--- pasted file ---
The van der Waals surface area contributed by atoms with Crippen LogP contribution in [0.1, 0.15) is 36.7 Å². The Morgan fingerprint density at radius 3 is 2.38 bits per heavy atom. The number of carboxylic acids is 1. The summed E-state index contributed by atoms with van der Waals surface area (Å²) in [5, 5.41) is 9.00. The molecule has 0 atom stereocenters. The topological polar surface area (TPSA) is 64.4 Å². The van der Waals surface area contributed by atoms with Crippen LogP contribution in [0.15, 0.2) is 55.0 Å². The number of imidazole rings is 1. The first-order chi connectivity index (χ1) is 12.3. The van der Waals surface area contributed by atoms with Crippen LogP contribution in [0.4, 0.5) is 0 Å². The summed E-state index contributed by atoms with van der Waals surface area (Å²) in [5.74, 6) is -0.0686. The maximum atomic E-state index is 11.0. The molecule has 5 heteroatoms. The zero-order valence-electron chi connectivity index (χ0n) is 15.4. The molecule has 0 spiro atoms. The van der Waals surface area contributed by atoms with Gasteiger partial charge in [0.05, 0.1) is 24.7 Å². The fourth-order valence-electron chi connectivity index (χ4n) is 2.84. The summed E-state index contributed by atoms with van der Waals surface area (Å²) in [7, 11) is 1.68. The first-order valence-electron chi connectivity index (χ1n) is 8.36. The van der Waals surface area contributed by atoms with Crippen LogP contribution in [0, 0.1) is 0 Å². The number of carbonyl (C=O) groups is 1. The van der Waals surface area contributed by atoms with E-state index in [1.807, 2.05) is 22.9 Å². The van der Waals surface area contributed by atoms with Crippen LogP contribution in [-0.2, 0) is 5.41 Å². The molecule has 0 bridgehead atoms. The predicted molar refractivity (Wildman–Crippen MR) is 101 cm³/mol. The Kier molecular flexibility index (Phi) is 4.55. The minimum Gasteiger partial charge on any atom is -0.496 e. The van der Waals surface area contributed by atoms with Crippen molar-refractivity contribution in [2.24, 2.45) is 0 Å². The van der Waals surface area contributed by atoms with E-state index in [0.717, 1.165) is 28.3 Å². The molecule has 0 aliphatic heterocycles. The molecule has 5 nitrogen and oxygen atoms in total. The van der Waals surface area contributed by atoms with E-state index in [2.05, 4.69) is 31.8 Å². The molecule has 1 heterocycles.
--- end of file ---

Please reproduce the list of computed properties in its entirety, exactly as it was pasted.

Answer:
The van der Waals surface area contributed by atoms with Crippen LogP contribution in [0.1, 0.15) is 36.7 Å². The Morgan fingerprint density at radius 3 is 2.38 bits per heavy atom. The number of carboxylic acids is 1. The summed E-state index contributed by atoms with van der Waals surface area (Å²) in [5, 5.41) is 9.00. The molecule has 0 atom stereocenters. The topological polar surface area (TPSA) is 64.4 Å². The van der Waals surface area contributed by atoms with Crippen LogP contribution in [0.15, 0.2) is 55.0 Å². The number of imidazole rings is 1. The first-order chi connectivity index (χ1) is 12.3. The van der Waals surface area contributed by atoms with Crippen LogP contribution in [0.4, 0.5) is 0 Å². The summed E-state index contributed by atoms with van der Waals surface area (Å²) in [5.74, 6) is -0.0686. The maximum atomic E-state index is 11.0. The molecule has 5 heteroatoms. The zero-order valence-electron chi connectivity index (χ0n) is 15.4. The molecule has 0 spiro atoms. The van der Waals surface area contributed by atoms with Gasteiger partial charge in [0.05, 0.1) is 24.7 Å². The fourth-order valence-electron chi connectivity index (χ4n) is 2.84. The summed E-state index contributed by atoms with van der Waals surface area (Å²) in [7, 11) is 1.68. The first-order valence-electron chi connectivity index (χ1n) is 8.36. The van der Waals surface area contributed by atoms with Crippen LogP contribution in [0, 0.1) is 0 Å². The number of carbonyl (C=O) groups is 1. The van der Waals surface area contributed by atoms with E-state index in [1.807, 2.05) is 22.9 Å². The van der Waals surface area contributed by atoms with Crippen LogP contribution in [-0.2, 0) is 5.41 Å². The molecule has 0 bridgehead atoms. The predicted molar refractivity (Wildman–Crippen MR) is 101 cm³/mol. The Kier molecular flexibility index (Phi) is 4.55. The minimum Gasteiger partial charge on any atom is -0.496 e. The van der Waals surface area contributed by atoms with Crippen molar-refractivity contribution in [2.24, 2.45) is 0 Å². The van der Waals surface area contributed by atoms with E-state index in [0.717, 1.165) is 28.3 Å². The molecule has 0 aliphatic heterocycles. The molecule has 5 nitrogen and oxygen atoms in total. The van der Waals surface area contributed by atoms with E-state index in [2.05, 4.69) is 31.8 Å². The molecule has 1 heterocycles.